Edexcel: From kaiser to fuhrer 1900-1945, his03/d exam friday 10th june 2016 Watch

Annie.humair
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What key factors do we focus on if asked about popularity and efficiency for the controversy?
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Annie.humair
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Hey guys,
I'm struggling with nazi consolidation of power. What factors do we talk about and what kinds of questions can we be asked
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eddso
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(Original post by Annie.humair)
Hey guys,
I'm struggling with nazi consolidation of power. What factors do we talk about and what kinds of questions can we be asked
I think the general question they will ask will be something like

"How far do you agree that [insert stated factor] was the main reason why th Nazis were able to consolidate their power by 1933?"

I think the themes/ factors you could discuss are three-fold;

- Use of legality
- Use of propaganda
- Use of terror/ violence

Hope that helps
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Annie.humair
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(Original post by eddso)
I think the general question they will ask will be something like

"How far do you agree that [insert stated factor] was the main reason why th Nazis were able to consolidate their power by 1933?"

I think the themes/ factors you could discuss are three-fold;

- Use of legality
- Use of propaganda
- Use of terror/ violence

Hope that helps
Thank you
Could you please explain the use of legality though
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eddso
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(Original post by Annie.humair)
Thank you
Could you please explain the use of legality though
Sure;

For example, the decree 'For the Protection of People and State' passed on 27 February after the Reichstage Fire is two main clauses. One which suspended indefinitely the liberties enshrined in the constitution such as freedom of speech. The other took power from the Lander and allowed the state government to
Intervene in local affairs, which marks a significant shift in power. It is this law which allowed the Nazis to torture and imprison thousands of political opponents.

Then, infamously the a Enabling Act which was passed in March 1933 with 444 votes to 95. This essentially allowed Hitler to be dictator for four years which then allowed a series of other laws to be passed such as all political parties being banned on 14th July 1933
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Annie.humair
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(Original post by eddso)
Sure;

For example, the decree 'For the Protection of People and State' passed on 27 February after the Reichstage Fire is two main clauses. One which suspended indefinitely the liberties enshrined in the constitution such as freedom of speech. The other took power from the Lander and allowed the state government to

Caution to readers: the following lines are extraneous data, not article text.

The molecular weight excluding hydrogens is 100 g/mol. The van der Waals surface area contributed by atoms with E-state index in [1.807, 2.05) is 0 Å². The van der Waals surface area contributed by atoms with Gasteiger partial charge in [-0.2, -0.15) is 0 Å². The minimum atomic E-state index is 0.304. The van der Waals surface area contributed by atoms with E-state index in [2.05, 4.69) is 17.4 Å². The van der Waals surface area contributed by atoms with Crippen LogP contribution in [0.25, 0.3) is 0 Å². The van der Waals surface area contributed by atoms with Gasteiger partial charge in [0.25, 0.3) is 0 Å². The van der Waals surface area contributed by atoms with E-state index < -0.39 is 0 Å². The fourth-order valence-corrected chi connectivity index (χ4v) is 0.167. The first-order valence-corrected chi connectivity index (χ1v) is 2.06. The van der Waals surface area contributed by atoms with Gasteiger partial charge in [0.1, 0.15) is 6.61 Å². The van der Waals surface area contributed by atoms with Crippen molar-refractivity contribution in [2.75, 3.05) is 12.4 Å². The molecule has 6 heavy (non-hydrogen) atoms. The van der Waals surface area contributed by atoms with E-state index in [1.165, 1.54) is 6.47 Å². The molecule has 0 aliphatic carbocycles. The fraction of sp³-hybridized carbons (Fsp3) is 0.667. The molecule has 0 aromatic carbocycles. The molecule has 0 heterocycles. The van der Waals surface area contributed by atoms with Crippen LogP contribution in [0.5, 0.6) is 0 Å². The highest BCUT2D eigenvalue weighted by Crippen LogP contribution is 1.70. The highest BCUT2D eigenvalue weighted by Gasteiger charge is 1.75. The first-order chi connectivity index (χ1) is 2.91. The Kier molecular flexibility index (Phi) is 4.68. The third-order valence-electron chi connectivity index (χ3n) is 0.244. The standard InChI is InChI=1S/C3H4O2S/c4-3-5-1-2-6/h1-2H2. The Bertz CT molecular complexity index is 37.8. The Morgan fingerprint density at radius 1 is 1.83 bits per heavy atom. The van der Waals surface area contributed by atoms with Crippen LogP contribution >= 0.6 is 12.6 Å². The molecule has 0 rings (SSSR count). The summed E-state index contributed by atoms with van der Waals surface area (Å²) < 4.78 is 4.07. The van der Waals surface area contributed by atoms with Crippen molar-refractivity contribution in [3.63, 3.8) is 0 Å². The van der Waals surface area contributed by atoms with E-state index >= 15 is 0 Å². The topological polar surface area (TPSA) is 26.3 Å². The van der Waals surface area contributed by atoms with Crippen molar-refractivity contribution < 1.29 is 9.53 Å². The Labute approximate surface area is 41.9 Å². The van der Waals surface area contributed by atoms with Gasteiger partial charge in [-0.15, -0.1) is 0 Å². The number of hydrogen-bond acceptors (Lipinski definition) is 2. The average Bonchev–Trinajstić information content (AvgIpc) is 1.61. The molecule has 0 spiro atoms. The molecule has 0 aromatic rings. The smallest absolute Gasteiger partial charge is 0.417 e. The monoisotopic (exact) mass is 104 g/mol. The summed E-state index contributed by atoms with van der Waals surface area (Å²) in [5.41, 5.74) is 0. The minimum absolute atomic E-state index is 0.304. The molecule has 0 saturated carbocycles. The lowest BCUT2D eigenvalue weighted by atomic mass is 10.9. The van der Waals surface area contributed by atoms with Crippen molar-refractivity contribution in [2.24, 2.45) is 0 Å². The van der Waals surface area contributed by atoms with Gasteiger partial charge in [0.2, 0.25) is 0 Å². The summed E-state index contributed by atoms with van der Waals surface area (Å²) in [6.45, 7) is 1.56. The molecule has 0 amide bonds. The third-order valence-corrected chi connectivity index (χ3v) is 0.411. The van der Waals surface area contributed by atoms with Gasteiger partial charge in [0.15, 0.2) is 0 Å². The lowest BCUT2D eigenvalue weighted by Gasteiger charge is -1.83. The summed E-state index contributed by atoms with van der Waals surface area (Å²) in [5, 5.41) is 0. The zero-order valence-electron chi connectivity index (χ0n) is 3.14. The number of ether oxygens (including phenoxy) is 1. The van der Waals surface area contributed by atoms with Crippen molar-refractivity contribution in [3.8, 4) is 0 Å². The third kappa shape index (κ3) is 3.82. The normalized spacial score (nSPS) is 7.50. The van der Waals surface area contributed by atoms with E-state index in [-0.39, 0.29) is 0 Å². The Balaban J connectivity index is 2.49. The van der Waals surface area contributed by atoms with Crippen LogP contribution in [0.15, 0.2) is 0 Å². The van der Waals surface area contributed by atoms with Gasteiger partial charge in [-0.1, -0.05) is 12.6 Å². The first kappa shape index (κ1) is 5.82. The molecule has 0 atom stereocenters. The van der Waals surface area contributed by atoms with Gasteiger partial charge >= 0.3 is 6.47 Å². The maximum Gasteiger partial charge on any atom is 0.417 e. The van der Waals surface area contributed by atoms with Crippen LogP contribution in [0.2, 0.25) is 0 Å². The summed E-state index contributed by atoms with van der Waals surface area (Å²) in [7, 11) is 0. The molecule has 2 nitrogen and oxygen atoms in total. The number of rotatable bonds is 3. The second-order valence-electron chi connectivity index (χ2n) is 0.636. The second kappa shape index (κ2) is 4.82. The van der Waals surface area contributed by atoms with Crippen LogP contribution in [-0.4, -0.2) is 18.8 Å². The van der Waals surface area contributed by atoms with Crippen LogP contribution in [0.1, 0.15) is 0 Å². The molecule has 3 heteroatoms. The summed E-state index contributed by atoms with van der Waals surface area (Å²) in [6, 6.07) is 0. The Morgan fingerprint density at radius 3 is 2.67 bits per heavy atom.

Intervene in local affairs, which marks a significant shift in power. It is this law which allowed the Nazis to torture and imprison thousands of political opponents.

Then, infamously the a Enabling Act which was passed in March 1933 with 444 votes to 95. This essentially allowed Hitler to be dictator for four years which then allowed a series of other laws to be passed such as all political parties being banned on 14th July 1933
Thank you 😊
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stateofminds
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Any tips on how to read the sources. I have only been taught the popularity and efficiency controversy and find it quite difficult to get everything needed from the sources. Is there anything you guys recommend?

As for the structure for an efficiency would you go for:
- Strong Dictator
- Weak Dictator
- Working Towards the Fuhrer

And for popularity (obviously more dependent of the sources) but would this be a good general plan:
- Policies (popular as well as more unpopular)
- Propaganda
- Terror
- Opposition

Thanks in advance
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Annie.humair
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What kind of questions can be asked for the period 1939-45 wartime Germany.
My teacher barely went over this topic so I'm not too sure what I need to know
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stateofminds
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(Original post by Annie.humair)
What kind of questions can be asked for the period 1939-45 wartime Germany.
My teacher barely went over this topic so I'm not too sure what I need to know
I think the main topics are opposition, morale, final solution and the war economy
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Annie.humair
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(Original post by stateofminds)
I think the main topics are opposition, morale, final solution and the war economy
I'm just not too sure on what I would say about the final solution because I really think it's gonna come up this year.
Any ideas?
Thanks though
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grassntai
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(Original post by stateofminds)
I think the main topics are opposition, morale, final solution and the war economy
what about for unit 3 and 4?